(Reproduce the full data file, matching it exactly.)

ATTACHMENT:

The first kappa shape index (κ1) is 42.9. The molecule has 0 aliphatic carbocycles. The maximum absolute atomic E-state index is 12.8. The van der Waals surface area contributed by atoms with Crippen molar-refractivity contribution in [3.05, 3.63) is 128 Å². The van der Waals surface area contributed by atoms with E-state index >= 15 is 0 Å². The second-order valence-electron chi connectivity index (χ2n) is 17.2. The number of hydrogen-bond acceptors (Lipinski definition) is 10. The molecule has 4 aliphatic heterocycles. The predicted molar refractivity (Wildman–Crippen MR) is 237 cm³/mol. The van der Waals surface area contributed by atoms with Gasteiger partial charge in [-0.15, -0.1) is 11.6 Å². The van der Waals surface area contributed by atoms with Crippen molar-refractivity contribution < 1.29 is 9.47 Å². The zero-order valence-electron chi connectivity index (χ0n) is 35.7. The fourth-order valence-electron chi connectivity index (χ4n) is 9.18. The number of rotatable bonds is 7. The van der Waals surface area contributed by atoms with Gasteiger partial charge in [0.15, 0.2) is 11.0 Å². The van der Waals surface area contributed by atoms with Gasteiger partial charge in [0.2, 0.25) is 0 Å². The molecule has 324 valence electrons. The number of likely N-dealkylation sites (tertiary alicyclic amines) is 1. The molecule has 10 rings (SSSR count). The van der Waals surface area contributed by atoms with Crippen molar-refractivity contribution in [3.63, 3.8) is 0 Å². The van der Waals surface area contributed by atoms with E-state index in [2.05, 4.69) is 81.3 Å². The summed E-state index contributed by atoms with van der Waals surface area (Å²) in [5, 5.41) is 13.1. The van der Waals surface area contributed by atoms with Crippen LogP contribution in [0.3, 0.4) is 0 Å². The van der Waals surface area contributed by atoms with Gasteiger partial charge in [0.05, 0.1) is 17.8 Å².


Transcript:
The first kappa shape index (κ1) is 42.9. The molecule has 0 aliphatic carbocycles. The maximum absolute atomic E-state index is 12.8. The van der Waals surface area contributed by atoms with Crippen molar-refractivity contribution in [3.05, 3.63) is 128 Å². The van der Waals surface area contributed by atoms with E-state index >= 15 is 0 Å². The second-order valence-electron chi connectivity index (χ2n) is 17.2. The number of hydrogen-bond acceptors (Lipinski definition) is 10. The molecule has 4 aliphatic heterocycles. The predicted molar refractivity (Wildman–Crippen MR) is 237 cm³/mol. The van der Waals surface area contributed by atoms with Gasteiger partial charge in [-0.15, -0.1) is 11.6 Å². The van der Waals surface area contributed by atoms with Crippen molar-refractivity contribution < 1.29 is 9.47 Å². The zero-order valence-electron chi connectivity index (χ0n) is 35.7. The fourth-order valence-electron chi connectivity index (χ4n) is 9.18. The number of rotatable bonds is 7. The van der Waals surface area contributed by atoms with Gasteiger partial charge in [0.15, 0.2) is 11.0 Å². The van der Waals surface area contributed by atoms with Gasteiger partial charge in [0.2, 0.25) is 0 Å². The molecule has 324 valence electrons. The number of likely N-dealkylation sites (tertiary alicyclic amines) is 1. The molecule has 10 rings (SSSR count). The van der Waals surface area contributed by atoms with Crippen molar-refractivity contribution in [3.63, 3.8) is 0 Å². The van der Waals surface area contributed by atoms with E-state index in [2.05, 4.69) is 81.3 Å². The summed E-state index contributed by atoms with van der Waals surface area (Å²) in [5, 5.41) is 13.1. The van der Waals surface area contributed by atoms with Crippen LogP contribution in [0.3, 0.4) is 0 Å². The van der Waals surface area contributed by atoms with Gasteiger partial charge in [0.05, 0.1) is 17.8 Å².